Why police depts. discourage choke holds, or ban them outright

NEW YORK - DECEMBER 3: A protester holds up Garner's photo while walking on the West Side Highway December 3, 2014 in New York. Protests began after a Grand Jury decided to not indict officer Daniel Pantaleo. Eric Garner died after being put in a chokehold by Pantaleo on July 17, 2014. Pantaleo had suspected Garner of selling untaxed cigarettes. (Photo by Yana Paskova/Getty Images)
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CHARLOTTE, N.C. – The death in New York of an asthmatic man from Staten Island has again focused attention on police departments and the use of choke hold restraints.

Many police departments are now taking a second look at policies, while others are training officers in a different type of hold.

The New York City Police Department bans the choke hold or any restraint that puts pressure on the neck.

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More: No charges in NYC choke hold death; federal inquiry launched

Michael Allen, who is a certified martial arts instructor in Charlotte, explained why many police departments also ban, or at least discourage, choke holds.

"The choke hold, when you are dealing with decompression of the trachea -- a lot of things can go wrong," he said.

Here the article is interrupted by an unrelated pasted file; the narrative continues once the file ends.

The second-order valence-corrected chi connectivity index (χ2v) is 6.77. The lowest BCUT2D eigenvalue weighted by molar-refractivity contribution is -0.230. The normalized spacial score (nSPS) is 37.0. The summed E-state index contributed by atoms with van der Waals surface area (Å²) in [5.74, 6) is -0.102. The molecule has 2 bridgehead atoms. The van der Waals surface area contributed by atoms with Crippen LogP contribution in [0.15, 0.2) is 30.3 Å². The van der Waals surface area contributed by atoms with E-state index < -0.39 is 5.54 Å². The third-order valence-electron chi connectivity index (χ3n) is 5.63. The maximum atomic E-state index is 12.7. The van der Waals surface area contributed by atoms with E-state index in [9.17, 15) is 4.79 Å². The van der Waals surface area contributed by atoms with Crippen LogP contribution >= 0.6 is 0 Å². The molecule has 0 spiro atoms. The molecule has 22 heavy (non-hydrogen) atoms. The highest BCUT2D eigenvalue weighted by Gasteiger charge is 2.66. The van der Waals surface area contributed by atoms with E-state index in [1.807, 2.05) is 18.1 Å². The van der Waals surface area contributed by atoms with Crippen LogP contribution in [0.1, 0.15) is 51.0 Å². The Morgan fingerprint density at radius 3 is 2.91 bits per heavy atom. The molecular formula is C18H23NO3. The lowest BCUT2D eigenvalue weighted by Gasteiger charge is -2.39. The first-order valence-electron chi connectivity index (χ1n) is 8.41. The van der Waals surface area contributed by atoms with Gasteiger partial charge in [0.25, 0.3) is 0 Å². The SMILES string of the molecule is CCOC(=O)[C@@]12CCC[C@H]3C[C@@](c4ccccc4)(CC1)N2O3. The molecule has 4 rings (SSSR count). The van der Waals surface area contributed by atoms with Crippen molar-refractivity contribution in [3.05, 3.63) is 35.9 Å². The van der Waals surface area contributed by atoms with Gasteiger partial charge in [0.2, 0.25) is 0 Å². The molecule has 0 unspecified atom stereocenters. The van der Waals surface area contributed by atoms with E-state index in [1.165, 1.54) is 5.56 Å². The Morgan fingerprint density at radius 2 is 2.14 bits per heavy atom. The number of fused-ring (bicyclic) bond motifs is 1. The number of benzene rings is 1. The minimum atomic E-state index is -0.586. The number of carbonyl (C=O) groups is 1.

In a common choke hold the forearm goes across the throat of the person to be restrained.

Allen said, "You could crush the trachea, the esophagus. You could permanently damage something in the throat."

And cutting off the air supply could be fatal.

The Charlotte-Mecklenburg Police Department does not ban outright the use of the choke hold, but does limit the use to incidents where an officer feels his or her life is in danger.

The Gastonia Police Department's policy is similar.

Captain Michael Lari said in a statement, "…policy strictly prohibits the use of choke holds unless an officer is authorized to use deadly force against a suspect."

Michael Allen demonstrated another type of hold that some department train their officers to use.

It is commonly called a "sleeper" hold.

"In essence it cuts blood off to the brain, which will cause someone to lose consciousness," he said.

"You release it, the blood comes back. It's a lot safer than cutting off the oxygen and the airways and something going wrong," said Allen.

Allen cautions there is really no 100 percent method of restraining someone with a guarantee they won't be injured.